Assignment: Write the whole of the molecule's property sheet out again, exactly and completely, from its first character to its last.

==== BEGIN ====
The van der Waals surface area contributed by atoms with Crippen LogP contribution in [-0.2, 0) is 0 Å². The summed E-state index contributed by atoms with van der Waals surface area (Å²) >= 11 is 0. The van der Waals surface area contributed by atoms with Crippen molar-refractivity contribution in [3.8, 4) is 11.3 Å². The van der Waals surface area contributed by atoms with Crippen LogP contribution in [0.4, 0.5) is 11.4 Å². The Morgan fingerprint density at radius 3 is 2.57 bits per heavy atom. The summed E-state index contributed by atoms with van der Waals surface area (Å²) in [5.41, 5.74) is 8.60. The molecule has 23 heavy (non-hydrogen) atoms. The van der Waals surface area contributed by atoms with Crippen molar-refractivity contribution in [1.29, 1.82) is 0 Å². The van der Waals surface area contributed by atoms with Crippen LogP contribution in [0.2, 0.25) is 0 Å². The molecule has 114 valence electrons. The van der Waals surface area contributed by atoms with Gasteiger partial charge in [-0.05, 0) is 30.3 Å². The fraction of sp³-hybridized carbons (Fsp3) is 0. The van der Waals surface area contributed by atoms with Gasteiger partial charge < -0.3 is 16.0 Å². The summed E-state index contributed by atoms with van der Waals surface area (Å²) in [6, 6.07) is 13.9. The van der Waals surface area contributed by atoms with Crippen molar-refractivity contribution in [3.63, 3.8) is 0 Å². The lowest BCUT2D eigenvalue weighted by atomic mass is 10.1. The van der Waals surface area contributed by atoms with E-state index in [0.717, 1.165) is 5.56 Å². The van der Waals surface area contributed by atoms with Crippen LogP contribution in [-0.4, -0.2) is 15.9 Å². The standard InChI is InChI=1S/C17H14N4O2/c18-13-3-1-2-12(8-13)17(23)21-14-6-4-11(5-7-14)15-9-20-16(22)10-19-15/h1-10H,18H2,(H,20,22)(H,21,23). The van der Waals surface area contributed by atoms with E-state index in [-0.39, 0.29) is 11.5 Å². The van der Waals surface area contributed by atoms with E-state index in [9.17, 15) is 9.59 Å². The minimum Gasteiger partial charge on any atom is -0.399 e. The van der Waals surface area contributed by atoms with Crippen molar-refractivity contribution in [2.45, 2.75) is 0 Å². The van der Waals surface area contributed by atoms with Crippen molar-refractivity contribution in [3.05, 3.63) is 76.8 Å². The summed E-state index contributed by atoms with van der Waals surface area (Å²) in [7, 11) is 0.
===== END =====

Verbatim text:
The van der Waals surface area contributed by atoms with Crippen LogP contribution in [-0.2, 0) is 0 Å². The summed E-state index contributed by atoms with van der Waals surface area (Å²) >= 11 is 0. The van der Waals surface area contributed by atoms with Crippen molar-refractivity contribution in [3.8, 4) is 11.3 Å². The van der Waals surface area contributed by atoms with Crippen LogP contribution in [0.4, 0.5) is 11.4 Å². The Morgan fingerprint density at radius 3 is 2.57 bits per heavy atom. The summed E-state index contributed by atoms with van der Waals surface area (Å²) in [5.41, 5.74) is 8.60. The molecule has 23 heavy (non-hydrogen) atoms. The van der Waals surface area contributed by atoms with Crippen molar-refractivity contribution in [1.29, 1.82) is 0 Å². The van der Waals surface area contributed by atoms with Crippen LogP contribution in [0.2, 0.25) is 0 Å². The molecule has 114 valence electrons. The van der Waals surface area contributed by atoms with Gasteiger partial charge in [-0.05, 0) is 30.3 Å². The fraction of sp³-hybridized carbons (Fsp3) is 0. The van der Waals surface area contributed by atoms with Gasteiger partial charge < -0.3 is 16.0 Å². The summed E-state index contributed by atoms with van der Waals surface area (Å²) in [6, 6.07) is 13.9. The van der Waals surface area contributed by atoms with Crippen molar-refractivity contribution in [3.63, 3.8) is 0 Å². The lowest BCUT2D eigenvalue weighted by atomic mass is 10.1. The van der Waals surface area contributed by atoms with E-state index in [0.717, 1.165) is 5.56 Å². The van der Waals surface area contributed by atoms with Crippen LogP contribution in [-0.4, -0.2) is 15.9 Å². The standard InChI is InChI=1S/C17H14N4O2/c18-13-3-1-2-12(8-13)17(23)21-14-6-4-11(5-7-14)15-9-20-16(22)10-19-15/h1-10H,18H2,(H,20,22)(H,21,23). The van der Waals surface area contributed by atoms with E-state index in [-0.39, 0.29) is 11.5 Å². The van der Waals surface area contributed by atoms with E-state index in [9.17, 15) is 9.59 Å². The minimum Gasteiger partial charge on any atom is -0.399 e. The van der Waals surface area contributed by atoms with Crippen molar-refractivity contribution in [2.45, 2.75) is 0 Å². The van der Waals surface area contributed by atoms with Crippen molar-refractivity contribution in [3.05, 3.63) is 76.8 Å². The summed E-state index contributed by atoms with van der Waals surface area (Å²) in [7, 11) is 0.